Spotlight: polysaccharide vaccines and the debated link to heart attack and stroke

Recent news in the vaccine world has begun to examine a proposed link between polysaccharide vaccines and what effect these types of immunizations may have on heart attack and stroke risks in adults.    While you may not even realize it, polysaccharide vaccines are available in many forms—most commonly recognized as the meningitis vaccine, and in the pneumococcal vaccine which is a combination medication used to treat some forms of bacterial pneumonias in both children and adults.

Polysaccharide vaccines work by exposing the body to an inactivated form of the illness-causing bacteria.  Once the body is exposed to the potential invader, immunity is then built as the body is introduced to the bacteria.  Should the live bacteria ever make it into the body the immune system should kick in and fight against them to prevent illness.

There is no doubt, despite lots of debate that vaccines save lives. However the mysteries surrounding potential side effects are bringing many researchers around to ask themselves why these events occur.  Recent media has been spreading information in both web and print sources stating that vaccination with polysaccharide vaccines actually reduces the risk of heart attack and stroke in adult men.  All the information can leave more questions than answers, and finding a way to filter through the data can be an overwhelming task.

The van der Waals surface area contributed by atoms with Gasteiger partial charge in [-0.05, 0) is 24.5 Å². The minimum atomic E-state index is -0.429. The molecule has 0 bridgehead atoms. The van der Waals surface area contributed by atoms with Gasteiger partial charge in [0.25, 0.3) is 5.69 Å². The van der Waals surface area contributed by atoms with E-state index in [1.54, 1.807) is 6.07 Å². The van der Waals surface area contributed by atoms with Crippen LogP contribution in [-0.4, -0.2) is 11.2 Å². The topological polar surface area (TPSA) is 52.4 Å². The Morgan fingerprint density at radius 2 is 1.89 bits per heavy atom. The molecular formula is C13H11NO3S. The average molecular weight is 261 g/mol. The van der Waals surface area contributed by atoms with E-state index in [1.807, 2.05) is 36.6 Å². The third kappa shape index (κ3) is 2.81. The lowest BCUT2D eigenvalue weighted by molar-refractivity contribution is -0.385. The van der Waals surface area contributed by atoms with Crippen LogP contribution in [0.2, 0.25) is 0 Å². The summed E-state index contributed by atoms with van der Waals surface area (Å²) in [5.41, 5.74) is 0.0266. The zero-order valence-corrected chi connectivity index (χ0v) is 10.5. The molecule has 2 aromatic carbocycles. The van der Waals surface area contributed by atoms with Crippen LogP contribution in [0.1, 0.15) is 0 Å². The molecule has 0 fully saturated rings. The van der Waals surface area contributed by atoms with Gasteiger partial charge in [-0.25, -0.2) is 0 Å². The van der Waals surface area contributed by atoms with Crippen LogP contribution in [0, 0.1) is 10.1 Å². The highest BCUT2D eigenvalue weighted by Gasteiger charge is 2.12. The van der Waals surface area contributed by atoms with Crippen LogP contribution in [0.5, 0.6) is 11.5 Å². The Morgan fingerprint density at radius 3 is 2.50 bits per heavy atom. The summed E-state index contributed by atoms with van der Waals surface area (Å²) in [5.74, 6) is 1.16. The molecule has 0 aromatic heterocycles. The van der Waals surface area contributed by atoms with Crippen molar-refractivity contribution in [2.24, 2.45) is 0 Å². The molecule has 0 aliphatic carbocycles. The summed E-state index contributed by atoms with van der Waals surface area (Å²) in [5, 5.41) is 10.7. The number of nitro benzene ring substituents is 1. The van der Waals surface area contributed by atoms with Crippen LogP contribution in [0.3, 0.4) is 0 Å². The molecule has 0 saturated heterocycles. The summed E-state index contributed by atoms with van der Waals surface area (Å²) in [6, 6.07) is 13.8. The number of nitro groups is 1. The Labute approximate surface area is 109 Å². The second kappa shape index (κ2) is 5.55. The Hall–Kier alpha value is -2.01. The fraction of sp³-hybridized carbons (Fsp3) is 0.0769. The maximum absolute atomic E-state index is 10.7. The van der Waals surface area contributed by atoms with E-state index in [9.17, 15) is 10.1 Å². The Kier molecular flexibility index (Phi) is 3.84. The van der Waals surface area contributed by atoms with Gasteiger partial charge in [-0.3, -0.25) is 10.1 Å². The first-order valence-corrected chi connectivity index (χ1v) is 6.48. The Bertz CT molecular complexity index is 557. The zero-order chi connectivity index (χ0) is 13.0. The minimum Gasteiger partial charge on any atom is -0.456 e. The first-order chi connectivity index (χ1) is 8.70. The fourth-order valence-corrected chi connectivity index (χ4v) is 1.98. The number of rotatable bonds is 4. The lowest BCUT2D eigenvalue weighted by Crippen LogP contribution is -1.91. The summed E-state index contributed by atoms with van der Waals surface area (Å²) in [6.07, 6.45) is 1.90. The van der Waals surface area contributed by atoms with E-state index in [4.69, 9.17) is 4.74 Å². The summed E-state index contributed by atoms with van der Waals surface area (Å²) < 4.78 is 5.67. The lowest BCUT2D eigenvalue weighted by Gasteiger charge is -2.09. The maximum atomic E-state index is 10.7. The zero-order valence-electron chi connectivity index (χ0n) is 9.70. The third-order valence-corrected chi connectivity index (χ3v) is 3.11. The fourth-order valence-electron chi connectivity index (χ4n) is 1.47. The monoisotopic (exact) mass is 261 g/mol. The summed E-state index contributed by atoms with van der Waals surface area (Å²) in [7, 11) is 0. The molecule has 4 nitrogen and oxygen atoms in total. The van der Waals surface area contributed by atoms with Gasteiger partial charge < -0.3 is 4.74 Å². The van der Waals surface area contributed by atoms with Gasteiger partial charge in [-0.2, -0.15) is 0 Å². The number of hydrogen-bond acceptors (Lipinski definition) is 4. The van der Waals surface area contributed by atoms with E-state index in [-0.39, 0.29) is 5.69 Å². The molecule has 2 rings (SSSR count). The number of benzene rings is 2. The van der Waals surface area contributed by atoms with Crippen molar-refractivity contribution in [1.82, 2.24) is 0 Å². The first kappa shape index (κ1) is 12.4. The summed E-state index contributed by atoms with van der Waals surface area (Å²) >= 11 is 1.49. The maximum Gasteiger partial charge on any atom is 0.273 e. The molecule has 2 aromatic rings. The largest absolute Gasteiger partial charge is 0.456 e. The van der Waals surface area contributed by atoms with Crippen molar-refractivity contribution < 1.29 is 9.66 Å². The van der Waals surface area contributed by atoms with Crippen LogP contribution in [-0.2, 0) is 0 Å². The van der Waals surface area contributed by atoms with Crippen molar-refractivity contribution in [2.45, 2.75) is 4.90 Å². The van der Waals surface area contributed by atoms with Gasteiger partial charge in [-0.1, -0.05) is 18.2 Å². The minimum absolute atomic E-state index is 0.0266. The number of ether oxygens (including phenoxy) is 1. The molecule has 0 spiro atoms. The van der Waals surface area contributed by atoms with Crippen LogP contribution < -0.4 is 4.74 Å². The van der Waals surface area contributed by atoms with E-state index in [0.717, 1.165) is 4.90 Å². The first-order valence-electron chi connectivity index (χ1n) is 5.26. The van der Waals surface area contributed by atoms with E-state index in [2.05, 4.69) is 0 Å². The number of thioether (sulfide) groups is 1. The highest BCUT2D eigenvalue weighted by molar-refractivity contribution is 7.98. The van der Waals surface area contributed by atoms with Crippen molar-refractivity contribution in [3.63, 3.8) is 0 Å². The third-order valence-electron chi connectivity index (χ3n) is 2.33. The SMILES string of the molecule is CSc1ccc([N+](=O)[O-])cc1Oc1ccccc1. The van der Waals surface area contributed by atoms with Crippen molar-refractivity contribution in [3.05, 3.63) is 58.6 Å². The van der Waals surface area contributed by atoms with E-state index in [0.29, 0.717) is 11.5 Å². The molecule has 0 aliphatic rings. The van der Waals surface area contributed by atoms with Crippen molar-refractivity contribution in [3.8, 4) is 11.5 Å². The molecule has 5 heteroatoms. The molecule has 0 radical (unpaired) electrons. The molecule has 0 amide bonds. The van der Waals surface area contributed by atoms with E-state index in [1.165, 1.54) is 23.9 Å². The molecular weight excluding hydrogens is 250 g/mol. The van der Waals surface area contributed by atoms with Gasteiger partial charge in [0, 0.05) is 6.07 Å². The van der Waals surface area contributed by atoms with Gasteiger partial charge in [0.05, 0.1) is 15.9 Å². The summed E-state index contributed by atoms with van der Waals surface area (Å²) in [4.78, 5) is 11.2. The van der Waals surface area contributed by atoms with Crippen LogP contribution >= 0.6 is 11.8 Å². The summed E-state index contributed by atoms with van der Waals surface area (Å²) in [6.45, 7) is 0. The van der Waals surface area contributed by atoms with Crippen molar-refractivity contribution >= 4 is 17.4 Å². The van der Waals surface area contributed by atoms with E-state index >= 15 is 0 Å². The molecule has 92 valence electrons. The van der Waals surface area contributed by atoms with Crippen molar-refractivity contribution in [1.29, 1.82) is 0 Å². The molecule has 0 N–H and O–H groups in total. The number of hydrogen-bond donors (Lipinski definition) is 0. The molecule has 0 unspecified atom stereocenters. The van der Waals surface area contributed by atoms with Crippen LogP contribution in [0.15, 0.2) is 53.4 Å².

While the Journal of the American Medical Association is neither agreeing nor disputing this fact, one reliable study that was published in 2010 examines the issue more closely. This particular article examines the use of the pneumococcal vaccine exclusively, and presents data that could help readers have a clearer picture on the issue.  According to the article, the study followed thousands of men for 4 to 5 years—some who had been vaccinated against pneumonia and some who had not.  In a surprising turn, the study results actually showed higher rates of heart attack and stroke in the vaccinated group of men than those who did not receive the inoculation.

The study does not go so far as to claim that the vaccine increases the risk of heart attack or stroke, but simply states the results in that “receipt of pneumococcal vaccine was not associated with subsequent reduced risk of acute MI and stroke”.  A variety of influences were involved in the study, and you can read an excerpt from it here for more information.

Saving lives is top priority for the medical world. Every day researchers around the globe put on their lab coats and their thinking caps to bring the best treatments and prevention methods to the front lines of health care.  We know that diet, exercise and medical history can all play a significant role in cardiovascular health—and now maybe vaccines do too.




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